Jerusalem – A senior Palestinian official said British Prime Minister Gordon Brown can keep the 60-million euros he promised to the Palestinian Authority when he appeared in Bethlehem Sunday.
Yesterday, Sari Nusseibeh, the Palestinian Authority’s representative in Jerusalem, held a packed press conference for the international media, where he said further foreign aid should be curtailed until Israel’s presence in the disputed territories end.
Mr. Nusseibeh said life becomes “too complacent for the Palestinians” when they accept foreign aid. The removal of foreign aid would place the burden of supporting the Palestinian entity entirely on Israel’s shoulders in his opinion.
He acknowledged that one of the reasons for his support of the cessation of further foreign aid to the Palestinians involved the allegations of wanton corruption, leveled against Yassir Arafat and his successor Mahmoud Abbas.
While advocating an independent Palestinian state, Mr. Nusseibeh also worried about violence in Palestinian society. In answer to a question, he admitted that much of the incitement occurs during the evening telecasts of the Palestinian Broadcasting Corporation, which operates under Mr. Abbas’ supervision.
When asked about the dangers of posed by a sovereign, armed Palestinian state, Mr. Nusseibeh said he favored a demilitarized Palestinian state. He did not elaborate how the estimated 60,000 Palestinians now armed by the Palestinian Authority would be disarmed.
Mr. Nusseibeh said a “single-state” idea could fall on the table if the plans of Messrs. Bush, Olmert and Abbas to create a Palestinian state by the end of the year fail. Under that suggested idea, Palestinian Arabs would opt en masse for Israeli citizenship.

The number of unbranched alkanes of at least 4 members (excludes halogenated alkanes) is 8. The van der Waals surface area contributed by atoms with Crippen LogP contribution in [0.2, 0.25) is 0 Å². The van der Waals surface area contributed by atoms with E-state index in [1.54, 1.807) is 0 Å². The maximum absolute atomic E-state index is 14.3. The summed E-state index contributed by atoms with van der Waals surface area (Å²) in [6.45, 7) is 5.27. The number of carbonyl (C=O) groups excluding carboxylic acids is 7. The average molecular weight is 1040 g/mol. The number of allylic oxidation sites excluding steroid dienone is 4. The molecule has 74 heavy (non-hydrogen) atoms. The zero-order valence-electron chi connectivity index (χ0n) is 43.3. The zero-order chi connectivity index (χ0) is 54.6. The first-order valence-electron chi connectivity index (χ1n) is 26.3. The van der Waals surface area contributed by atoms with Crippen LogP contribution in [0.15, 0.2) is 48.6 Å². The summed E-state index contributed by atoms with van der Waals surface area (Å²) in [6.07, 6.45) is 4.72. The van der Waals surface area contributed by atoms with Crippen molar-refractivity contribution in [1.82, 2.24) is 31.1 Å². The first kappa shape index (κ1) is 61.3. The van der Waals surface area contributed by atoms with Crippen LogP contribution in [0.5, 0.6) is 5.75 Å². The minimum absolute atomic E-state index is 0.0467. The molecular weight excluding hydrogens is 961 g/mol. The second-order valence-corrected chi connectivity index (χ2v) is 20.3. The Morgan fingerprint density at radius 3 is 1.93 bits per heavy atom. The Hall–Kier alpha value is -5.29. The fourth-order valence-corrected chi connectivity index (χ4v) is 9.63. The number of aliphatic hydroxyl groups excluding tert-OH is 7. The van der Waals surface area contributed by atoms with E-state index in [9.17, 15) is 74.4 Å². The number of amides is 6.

He also suggested that a line could be drawn along the lines that divided Jerusalem prior to 1967, and all Arab neighborhoods should come under Palestinian rule.
Mr. Nusseibeh, however, did not discuss the intertwinement of Arab and Jewish neighborhoods, which could make it nearly impossible to rule Jerusalem with competing sovereignties on the same street.
Instead, the Palestinian representative suggested having both sides convene a joint Jerusalem city council, and the area of Jerusalem holiest both to Jews and Muslims, known as the Temple Mount and al-Aqsa mosque area, would come under some kind of “rule of God.” Mr. Nusseibeh also suggested lifting current religious restrictions barring Jews from the praying on the Temple Mount.
Mr. Nusseibeh’s comments ignored recent history. In 1949, following Israel’s War of Independence, Israeli and Arab negotiators agreed to an armistice and drew a line though Jerusalem, which provided U.N. guarantees for both sides to have access to the other side of the line.
With tens of Jewish neighborhoods, synagogues and cemeteries then in sovereign Arab hands, an access clause became vital to Israeli negotiators. However, soon after the armistice took effect, the Jordanians who controlled the Arab section of Jerusalem took measures to systematically destroy all vestiges of Jewish life in their zone of control.
During Jordanian rule of East Jerusalem, between 1949 and 1967, 57 synagogues were burned. The ancient Jewish cemetery of the Mount of Olives was transformed into a military base. Rows of sacred gravestones were used as latrines, and marble taken from these grave stones was used for the foundation of the Intercontinental Hotel on the Mount of Olives. The late Jordanian Defense Minister Anwar Nusseibeh, Dr. Nusseibeh’s father, oversaw this destruction of all traces of Jewish presence in areas under Arab rule in Jerusalem.
David Bedein can be reached at firstname.lastname@example.org. His Web site is www.IsraelBehindTheNews.com
©The Bulletin 2008